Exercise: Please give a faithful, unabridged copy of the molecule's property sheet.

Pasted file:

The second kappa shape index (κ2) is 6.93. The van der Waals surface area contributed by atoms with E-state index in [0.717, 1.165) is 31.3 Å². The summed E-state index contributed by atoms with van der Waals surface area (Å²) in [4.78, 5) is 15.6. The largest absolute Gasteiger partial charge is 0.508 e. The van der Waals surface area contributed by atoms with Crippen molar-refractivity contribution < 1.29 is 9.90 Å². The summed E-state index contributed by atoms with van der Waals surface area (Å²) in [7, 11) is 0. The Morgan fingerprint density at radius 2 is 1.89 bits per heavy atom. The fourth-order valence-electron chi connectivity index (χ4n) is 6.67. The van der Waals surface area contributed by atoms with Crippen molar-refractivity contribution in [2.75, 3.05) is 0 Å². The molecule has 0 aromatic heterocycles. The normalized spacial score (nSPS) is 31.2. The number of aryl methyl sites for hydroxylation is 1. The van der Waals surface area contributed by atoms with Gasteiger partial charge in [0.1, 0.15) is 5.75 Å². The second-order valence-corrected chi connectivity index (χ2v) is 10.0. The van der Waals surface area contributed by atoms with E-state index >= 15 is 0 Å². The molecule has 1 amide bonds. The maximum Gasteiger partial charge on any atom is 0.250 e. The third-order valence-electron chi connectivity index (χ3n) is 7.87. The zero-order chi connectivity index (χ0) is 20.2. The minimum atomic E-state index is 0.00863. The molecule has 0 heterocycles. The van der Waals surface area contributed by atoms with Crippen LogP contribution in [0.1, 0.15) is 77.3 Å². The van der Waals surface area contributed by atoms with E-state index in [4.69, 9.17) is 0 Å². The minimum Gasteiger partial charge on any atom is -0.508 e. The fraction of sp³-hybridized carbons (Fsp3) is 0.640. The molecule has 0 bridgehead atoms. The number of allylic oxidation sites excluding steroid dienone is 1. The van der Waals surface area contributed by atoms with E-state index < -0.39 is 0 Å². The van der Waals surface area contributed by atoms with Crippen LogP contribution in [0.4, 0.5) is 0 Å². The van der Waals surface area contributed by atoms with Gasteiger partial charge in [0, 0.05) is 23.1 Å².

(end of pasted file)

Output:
The second kappa shape index (κ2) is 6.93. The van der Waals surface area contributed by atoms with E-state index in [0.717, 1.165) is 31.3 Å². The summed E-state index contributed by atoms with van der Waals surface area (Å²) in [4.78, 5) is 15.6. The largest absolute Gasteiger partial charge is 0.508 e. The van der Waals surface area contributed by atoms with Crippen molar-refractivity contribution < 1.29 is 9.90 Å². The summed E-state index contributed by atoms with van der Waals surface area (Å²) in [7, 11) is 0. The Morgan fingerprint density at radius 2 is 1.89 bits per heavy atom. The fourth-order valence-electron chi connectivity index (χ4n) is 6.67. The van der Waals surface area contributed by atoms with Crippen molar-refractivity contribution in [2.75, 3.05) is 0 Å². The molecule has 0 aromatic heterocycles. The normalized spacial score (nSPS) is 31.2. The number of aryl methyl sites for hydroxylation is 1. The van der Waals surface area contributed by atoms with Gasteiger partial charge in [0.1, 0.15) is 5.75 Å². The second-order valence-corrected chi connectivity index (χ2v) is 10.0. The van der Waals surface area contributed by atoms with E-state index >= 15 is 0 Å². The molecule has 1 amide bonds. The maximum Gasteiger partial charge on any atom is 0.250 e. The third-order valence-electron chi connectivity index (χ3n) is 7.87. The zero-order chi connectivity index (χ0) is 20.2. The minimum atomic E-state index is 0.00863. The molecule has 0 heterocycles. The van der Waals surface area contributed by atoms with Crippen LogP contribution in [0.1, 0.15) is 77.3 Å². The van der Waals surface area contributed by atoms with E-state index in [4.69, 9.17) is 0 Å². The minimum Gasteiger partial charge on any atom is -0.508 e. The fraction of sp³-hybridized carbons (Fsp3) is 0.640. The molecule has 0 bridgehead atoms. The number of allylic oxidation sites excluding steroid dienone is 1. The van der Waals surface area contributed by atoms with E-state index < -0.39 is 0 Å². The van der Waals surface area contributed by atoms with Crippen LogP contribution in [0.4, 0.5) is 0 Å². The van der Waals surface area contributed by atoms with Gasteiger partial charge in [0, 0.05) is 23.1 Å².